Saturday, April 14, 2007

kitchen utensils

Take me to Williams-Sonoma or the IKEA kitchen section, and I'm like a kid in a candy store. The Pampered Chef? Don't even go there. I drool over kitchen utensils the way seven-year-olds drool over penny candy. I'll take one of these gadgets here, and a couple of those tools over there...
But eventually the voice of reason must step in - I mean, how many wooden spoons does one woman actually need? (Especially when I don't even use wooden spoons?)

Have you ever wondered how FEW cooking utensils can you get away with using? It's a great question to ask if you want to do a purge.

Take a look at what you actually use on a daily basis. I'm betting you have one or two favorite knives, a favorite spatula, a favorite cooking spoon, and a favorite scraper. What if you got rid of everything else?

I know, I know - that melon baller might come in handy if you're ever making a fruit salad for guests. But how often do you actually make fruit salad for guests?

I'm not suggesting that you get rid of the things you really use. Just give careful thought to the objects that are taking up precious space in your kitchen.

My personal weakness is rummage sales - I love vintage utensils with their charming patina, and it takes all my self-control to resist buying every wooden rolling pin in sight. (I don't even bake.)

I've created a few ground rules for myself. I try to buy nothing that isn't stainless steel or wood. (That means no plastic, no silicone, no aluminum.)

I've weeded my utensils down to the few I really use, and remind myself every time I'm in a kitchen store that NOBODY NEEDS ANYTHING. (Well, okay - maybe it's just me that doesn't need anything.)

I'm a vegetarian foodie who avoids Teflon pans. Here are my basics:
  • one chef's knife
  • one bread knife
  • one paring knife
  • one pair of utility scissors
  • utility snips

In my utensils drawer I keep:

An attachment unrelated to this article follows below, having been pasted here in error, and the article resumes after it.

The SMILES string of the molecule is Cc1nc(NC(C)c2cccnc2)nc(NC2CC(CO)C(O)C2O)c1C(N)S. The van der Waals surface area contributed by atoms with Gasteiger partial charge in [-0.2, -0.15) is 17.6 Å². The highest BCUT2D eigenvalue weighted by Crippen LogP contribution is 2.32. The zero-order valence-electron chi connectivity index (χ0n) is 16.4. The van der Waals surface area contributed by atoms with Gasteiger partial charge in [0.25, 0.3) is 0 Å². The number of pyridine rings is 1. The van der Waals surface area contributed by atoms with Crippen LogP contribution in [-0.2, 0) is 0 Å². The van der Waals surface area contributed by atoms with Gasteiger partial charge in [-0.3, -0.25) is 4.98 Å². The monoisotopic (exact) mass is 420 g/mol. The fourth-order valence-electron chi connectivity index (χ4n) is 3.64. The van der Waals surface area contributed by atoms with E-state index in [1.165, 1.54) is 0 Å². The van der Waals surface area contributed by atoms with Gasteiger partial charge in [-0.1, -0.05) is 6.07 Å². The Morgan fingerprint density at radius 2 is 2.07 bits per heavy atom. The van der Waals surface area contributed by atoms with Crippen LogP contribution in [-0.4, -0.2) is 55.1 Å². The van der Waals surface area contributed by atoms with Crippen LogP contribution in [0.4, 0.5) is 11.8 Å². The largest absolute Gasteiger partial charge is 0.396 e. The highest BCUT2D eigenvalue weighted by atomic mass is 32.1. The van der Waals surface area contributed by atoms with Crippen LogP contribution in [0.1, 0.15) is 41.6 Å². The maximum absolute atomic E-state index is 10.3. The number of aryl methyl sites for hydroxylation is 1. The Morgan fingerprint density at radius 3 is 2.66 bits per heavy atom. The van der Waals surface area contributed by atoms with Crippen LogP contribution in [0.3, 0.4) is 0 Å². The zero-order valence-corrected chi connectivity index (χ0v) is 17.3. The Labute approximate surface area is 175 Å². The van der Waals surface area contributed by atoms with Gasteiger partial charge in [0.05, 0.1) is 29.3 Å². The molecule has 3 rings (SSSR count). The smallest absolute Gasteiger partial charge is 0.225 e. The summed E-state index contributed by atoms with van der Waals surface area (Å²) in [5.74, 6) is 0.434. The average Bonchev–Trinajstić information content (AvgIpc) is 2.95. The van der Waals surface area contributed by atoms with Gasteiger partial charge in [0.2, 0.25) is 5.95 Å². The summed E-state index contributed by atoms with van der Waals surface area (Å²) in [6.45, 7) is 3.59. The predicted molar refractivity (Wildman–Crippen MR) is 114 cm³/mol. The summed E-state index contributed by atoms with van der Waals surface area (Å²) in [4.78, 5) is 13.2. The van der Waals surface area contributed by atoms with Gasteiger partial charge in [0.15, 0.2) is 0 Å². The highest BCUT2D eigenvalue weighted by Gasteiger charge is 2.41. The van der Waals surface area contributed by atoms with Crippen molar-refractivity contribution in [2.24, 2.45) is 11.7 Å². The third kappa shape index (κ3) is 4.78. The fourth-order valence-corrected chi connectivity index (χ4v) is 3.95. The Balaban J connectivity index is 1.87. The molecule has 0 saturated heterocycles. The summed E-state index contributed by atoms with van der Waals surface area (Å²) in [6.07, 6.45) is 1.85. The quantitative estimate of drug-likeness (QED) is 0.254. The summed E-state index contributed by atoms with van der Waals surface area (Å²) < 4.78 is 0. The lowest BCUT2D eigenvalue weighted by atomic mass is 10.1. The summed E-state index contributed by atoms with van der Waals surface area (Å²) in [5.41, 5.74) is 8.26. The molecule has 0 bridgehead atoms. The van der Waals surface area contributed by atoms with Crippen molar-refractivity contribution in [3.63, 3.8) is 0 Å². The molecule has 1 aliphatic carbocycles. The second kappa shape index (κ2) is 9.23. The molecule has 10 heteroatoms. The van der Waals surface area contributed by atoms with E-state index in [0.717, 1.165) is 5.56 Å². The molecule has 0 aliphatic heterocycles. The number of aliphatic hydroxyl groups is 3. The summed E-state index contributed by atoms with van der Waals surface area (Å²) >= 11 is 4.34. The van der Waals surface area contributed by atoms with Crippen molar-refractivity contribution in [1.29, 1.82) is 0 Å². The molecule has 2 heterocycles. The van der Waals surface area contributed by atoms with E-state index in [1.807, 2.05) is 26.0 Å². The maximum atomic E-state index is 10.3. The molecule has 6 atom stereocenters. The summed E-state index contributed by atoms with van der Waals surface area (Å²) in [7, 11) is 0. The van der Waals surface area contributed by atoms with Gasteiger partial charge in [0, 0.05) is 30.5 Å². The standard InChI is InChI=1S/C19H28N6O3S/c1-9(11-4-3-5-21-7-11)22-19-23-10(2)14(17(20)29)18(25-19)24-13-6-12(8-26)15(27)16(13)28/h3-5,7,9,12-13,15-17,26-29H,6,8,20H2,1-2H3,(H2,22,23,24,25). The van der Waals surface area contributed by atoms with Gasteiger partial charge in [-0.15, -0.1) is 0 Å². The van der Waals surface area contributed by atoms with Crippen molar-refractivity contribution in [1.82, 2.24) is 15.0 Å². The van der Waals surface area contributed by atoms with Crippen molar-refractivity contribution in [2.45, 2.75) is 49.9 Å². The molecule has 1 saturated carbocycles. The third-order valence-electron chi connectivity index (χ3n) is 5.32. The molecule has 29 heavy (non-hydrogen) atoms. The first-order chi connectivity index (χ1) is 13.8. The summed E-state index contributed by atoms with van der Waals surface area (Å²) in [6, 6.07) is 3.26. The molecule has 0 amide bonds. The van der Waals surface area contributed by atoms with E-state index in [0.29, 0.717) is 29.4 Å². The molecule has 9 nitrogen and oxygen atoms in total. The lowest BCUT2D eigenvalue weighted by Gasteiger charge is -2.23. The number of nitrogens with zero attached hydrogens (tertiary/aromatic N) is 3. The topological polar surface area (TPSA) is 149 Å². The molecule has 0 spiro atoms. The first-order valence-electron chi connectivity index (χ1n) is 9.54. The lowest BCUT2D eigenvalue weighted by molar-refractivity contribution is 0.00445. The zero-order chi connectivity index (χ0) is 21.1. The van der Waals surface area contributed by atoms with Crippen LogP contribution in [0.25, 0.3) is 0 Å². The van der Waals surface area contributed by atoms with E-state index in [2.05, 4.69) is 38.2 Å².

• a vegetable peeler
  • a combination can-opener/bottle opener
  • a jar opener (it releases the vacuum and makes opening new jars easier)
  • a garlic press
  • small tongs
  • measuring spoons
  • two stainless steel bag clips
  • pliers (great for breaking up cinnamon bark or cracking nuts)
  • a fine wood rasp (amazing for mincing fresh ginger or grating parmesan)
  • a large, flat grater
  • a small ladle
  • a wooden citrus ream
  • a honey "spoon"
  • a pastry brush
  • a tiny funnel
  • a cheese slicer
  • a pizza slicer
  • tea balls and strainers (I'm an herbal tea fanatic)
  • a ball of string
  • a vintage candy thermometer (it's just so cool)
  • a rolling pin (can't get rid of it yet)

In a large clay flower pot I keep my long utensils handy:

  • two wooden stirrers with flat edges for stirring pots (I use them more than anything else in my kitchen)
  • two stainless spoons with flat edges, one with holes for drainage
  • a larger, flat ladle with holes for drainage
  • two other ladles in different sizes
  • a wire whisk
  • two sizes of tongs
  • a vintage potato masher with a wooden handle
  • a spatula
  • an ice cream scoop
  • a vintage crank-style egg beater

That's it. It sounds like a lot, but only takes up one narrow drawer and eight square inches of counter space. How low can you go?

copyright 2007, Michelle Lynne Goodfellow

3 comments:

The Boston Warehouse Online Store said...

That's a pretty good idea and you can decorate a pot like that to match your kitchen. I'm going to give that a try.

Kitchen Utensils said...

Wow, the ability to keep all your kitchen utensils in a single drawer and such a small area of counter space is really impressive. There are a lot of utensils that can be substituted or done away with, but I still like having extra wooden spoons since they make great baby toys for teething infants.

Andrewgede said...

What a great post, I actually found it very thought provoking, thanks
Kitchen utensilsnu